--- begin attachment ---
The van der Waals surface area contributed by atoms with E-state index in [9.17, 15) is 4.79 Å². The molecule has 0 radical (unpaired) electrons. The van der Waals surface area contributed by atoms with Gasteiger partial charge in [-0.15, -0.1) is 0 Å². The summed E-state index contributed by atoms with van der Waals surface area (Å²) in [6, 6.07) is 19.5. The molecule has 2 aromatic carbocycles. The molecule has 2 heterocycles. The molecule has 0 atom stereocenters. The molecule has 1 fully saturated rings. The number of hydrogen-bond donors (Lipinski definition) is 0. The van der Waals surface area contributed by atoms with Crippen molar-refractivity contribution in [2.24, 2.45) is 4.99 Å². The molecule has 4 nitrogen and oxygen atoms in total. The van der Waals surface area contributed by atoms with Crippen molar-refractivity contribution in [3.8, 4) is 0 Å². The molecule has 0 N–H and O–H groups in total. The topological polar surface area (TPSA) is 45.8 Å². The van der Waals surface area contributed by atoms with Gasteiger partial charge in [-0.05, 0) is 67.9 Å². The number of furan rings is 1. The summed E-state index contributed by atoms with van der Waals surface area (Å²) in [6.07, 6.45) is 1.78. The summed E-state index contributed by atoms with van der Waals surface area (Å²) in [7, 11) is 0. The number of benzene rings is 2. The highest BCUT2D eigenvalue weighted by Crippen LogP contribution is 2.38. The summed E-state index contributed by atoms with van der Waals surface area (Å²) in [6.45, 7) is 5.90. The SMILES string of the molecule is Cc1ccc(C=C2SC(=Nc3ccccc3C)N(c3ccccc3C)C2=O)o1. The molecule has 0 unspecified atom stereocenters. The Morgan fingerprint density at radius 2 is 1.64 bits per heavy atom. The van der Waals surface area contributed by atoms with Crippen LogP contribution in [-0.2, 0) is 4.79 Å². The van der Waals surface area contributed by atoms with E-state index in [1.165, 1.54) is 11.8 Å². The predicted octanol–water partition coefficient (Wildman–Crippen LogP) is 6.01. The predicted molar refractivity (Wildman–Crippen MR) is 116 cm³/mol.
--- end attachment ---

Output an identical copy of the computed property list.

The van der Waals surface area contributed by atoms with E-state index in [9.17, 15) is 4.79 Å². The molecule has 0 radical (unpaired) electrons. The van der Waals surface area contributed by atoms with Gasteiger partial charge in [-0.15, -0.1) is 0 Å². The summed E-state index contributed by atoms with van der Waals surface area (Å²) in [6, 6.07) is 19.5. The molecule has 2 aromatic carbocycles. The molecule has 2 heterocycles. The molecule has 0 atom stereocenters. The molecule has 1 fully saturated rings. The number of hydrogen-bond donors (Lipinski definition) is 0. The van der Waals surface area contributed by atoms with Crippen molar-refractivity contribution in [2.24, 2.45) is 4.99 Å². The molecule has 4 nitrogen and oxygen atoms in total. The van der Waals surface area contributed by atoms with Crippen molar-refractivity contribution in [3.8, 4) is 0 Å². The molecule has 0 N–H and O–H groups in total. The topological polar surface area (TPSA) is 45.8 Å². The van der Waals surface area contributed by atoms with Gasteiger partial charge in [-0.05, 0) is 67.9 Å². The number of furan rings is 1. The summed E-state index contributed by atoms with van der Waals surface area (Å²) in [6.07, 6.45) is 1.78. The summed E-state index contributed by atoms with van der Waals surface area (Å²) in [7, 11) is 0. The number of benzene rings is 2. The highest BCUT2D eigenvalue weighted by Crippen LogP contribution is 2.38. The summed E-state index contributed by atoms with van der Waals surface area (Å²) in [6.45, 7) is 5.90. The SMILES string of the molecule is Cc1ccc(C=C2SC(=Nc3ccccc3C)N(c3ccccc3C)C2=O)o1. The molecule has 0 unspecified atom stereocenters. The Morgan fingerprint density at radius 2 is 1.64 bits per heavy atom. The van der Waals surface area contributed by atoms with Crippen LogP contribution in [-0.2, 0) is 4.79 Å². The van der Waals surface area contributed by atoms with E-state index in [1.165, 1.54) is 11.8 Å². The predicted octanol–water partition coefficient (Wildman–Crippen LogP) is 6.01. The predicted molar refractivity (Wildman–Crippen MR) is 116 cm³/mol.